CSB Restructures Accident Data Program

The U.S. Chemical Safety and Hazard Investigation Board plans to refocus and improve its chemical accident data program.

The U.S. Chemical Safety and Hazard Investigation Board (CSB) plans to refocus and improve its chemical accident data program, in keeping with the Board''s recent five-year strategic plan.

"Better accident data will be helpful in targeting future prevention efforts," according to Board officials.

Board members voted unanimously to withdraw the agency''s 1999 preliminary accident data study, The 600K Report: Commercial Chemical Incidents in the United States 1987-1996.

The "600K" of the title referred to a calculated total of 600,000 chemical incidents reported to the federal government between 1987 and 1996.

The then-chairman of the CSB submitted The 600K Report as part of written testimony to a House of Representatives panel in February 1999.

However, the report had never been voted on by the full board, whose members must approve all CSB reports.

An internal staff review found serious flaws in the composite database that was developed by CSB staff and formed the basis of The 600K Report.

For example, the database contained casualty data for transportation accidents where the presence of hazardous materials was only coincidental.

At the same time, information on known serious chemical accidents, like a series of fatal refinery blasts in the late 1980s and early 1990s, was absent from the report or incomplete, according to the staff review.

"The 600K Report was an ambitious attempt to get a complete snapshot of chemical accidents nationwide," said Irv Rosenthal, CSB board member. "Unfortunately the five existing federal accident databases that formed the basis of the report were not designed with this purpose in mind. These federal databases were created to serve specific statutory purposes, such as the initiation of emergency response activities. The failure of the ''600K'' data integration project only underscores the importance of a concerted effort to get high-quality accident data."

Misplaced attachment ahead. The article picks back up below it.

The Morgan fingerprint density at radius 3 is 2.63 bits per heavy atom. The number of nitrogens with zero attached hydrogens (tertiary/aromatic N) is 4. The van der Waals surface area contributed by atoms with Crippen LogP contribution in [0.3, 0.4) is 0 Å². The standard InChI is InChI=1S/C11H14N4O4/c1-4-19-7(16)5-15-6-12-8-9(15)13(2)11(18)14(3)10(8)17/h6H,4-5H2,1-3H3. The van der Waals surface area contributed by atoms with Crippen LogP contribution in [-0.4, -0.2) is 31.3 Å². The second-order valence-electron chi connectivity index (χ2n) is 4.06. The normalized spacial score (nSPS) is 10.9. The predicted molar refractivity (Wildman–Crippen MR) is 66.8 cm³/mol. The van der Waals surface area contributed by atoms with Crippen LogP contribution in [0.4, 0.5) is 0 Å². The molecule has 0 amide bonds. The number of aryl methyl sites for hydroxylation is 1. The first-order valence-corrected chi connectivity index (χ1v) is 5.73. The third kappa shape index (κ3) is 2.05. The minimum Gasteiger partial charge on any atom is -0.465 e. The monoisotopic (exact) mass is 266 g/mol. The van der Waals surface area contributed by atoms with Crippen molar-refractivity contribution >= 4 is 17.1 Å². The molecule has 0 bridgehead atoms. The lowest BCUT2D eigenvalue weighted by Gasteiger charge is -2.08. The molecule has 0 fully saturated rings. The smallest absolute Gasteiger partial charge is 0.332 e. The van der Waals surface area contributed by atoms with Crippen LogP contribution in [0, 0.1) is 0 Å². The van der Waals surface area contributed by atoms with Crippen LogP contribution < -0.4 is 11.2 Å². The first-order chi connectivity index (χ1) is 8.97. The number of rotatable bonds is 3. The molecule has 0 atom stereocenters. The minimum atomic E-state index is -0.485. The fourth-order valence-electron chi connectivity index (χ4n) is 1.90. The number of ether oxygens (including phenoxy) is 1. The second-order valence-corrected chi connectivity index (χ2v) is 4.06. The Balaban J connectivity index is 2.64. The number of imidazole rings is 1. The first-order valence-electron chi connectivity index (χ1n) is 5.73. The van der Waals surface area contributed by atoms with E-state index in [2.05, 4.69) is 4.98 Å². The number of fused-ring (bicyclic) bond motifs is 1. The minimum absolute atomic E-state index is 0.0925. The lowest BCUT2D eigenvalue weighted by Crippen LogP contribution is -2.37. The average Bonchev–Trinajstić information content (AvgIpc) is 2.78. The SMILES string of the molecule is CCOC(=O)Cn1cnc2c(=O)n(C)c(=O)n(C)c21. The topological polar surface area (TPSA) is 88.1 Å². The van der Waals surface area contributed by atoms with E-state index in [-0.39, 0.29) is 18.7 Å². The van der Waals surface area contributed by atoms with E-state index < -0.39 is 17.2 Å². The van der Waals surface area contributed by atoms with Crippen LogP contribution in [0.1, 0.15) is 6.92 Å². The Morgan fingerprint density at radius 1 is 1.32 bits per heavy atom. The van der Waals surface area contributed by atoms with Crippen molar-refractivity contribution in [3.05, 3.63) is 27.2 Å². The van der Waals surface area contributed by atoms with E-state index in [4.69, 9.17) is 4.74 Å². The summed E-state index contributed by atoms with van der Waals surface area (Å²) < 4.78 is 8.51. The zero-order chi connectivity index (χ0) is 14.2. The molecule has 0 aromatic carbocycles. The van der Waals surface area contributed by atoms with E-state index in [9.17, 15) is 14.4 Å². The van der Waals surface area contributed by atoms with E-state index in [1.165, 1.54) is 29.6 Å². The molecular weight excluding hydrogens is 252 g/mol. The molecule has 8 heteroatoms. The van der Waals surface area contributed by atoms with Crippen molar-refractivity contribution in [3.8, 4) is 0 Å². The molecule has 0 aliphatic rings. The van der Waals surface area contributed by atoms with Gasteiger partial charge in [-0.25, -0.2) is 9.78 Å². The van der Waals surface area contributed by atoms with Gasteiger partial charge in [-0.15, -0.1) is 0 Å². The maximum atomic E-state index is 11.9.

The composite database was assembled in 1999 by compiling 10-year records from five government sources. Preliminary screening was done in an effort to eliminate non-chemical events and duplicate records.

"One conclusion of The 600K Report -- that chemical accidents occur too often and cause unnecessary deaths, injuries and disruption -- is surely true," noted Rosenthal. "Without a better yardstick, however, it will prove difficult to direct resources to the areas of greatest need or measure progress in accident prevention. To improve safety systems we need comprehensive, industry- and chemical-specific accident statistics."

Laying out the Board''s future direction, Rosenthal said, "Over the coming months, we will be working closely with stakeholders and tapping our best expertise internally to arrive at meaningful accident data goals. Other federal agencies also have an important role to play, and we look forward to cooperating with them. We need to develop readily accessible, high-quality accident data without placing unnecessary or duplicative reporting requirements on industry. Ideally, data quality can improve while reporting mechanisms actually get simpler."

In the interim, CSB will include a new accident data directory page on the Board''s Web site, www.chemsafety.gov.

In 2001, CSB will convene a stakeholder roundtable to discuss proposals for improving chemical accident data.

by Virginia Sutcliffe

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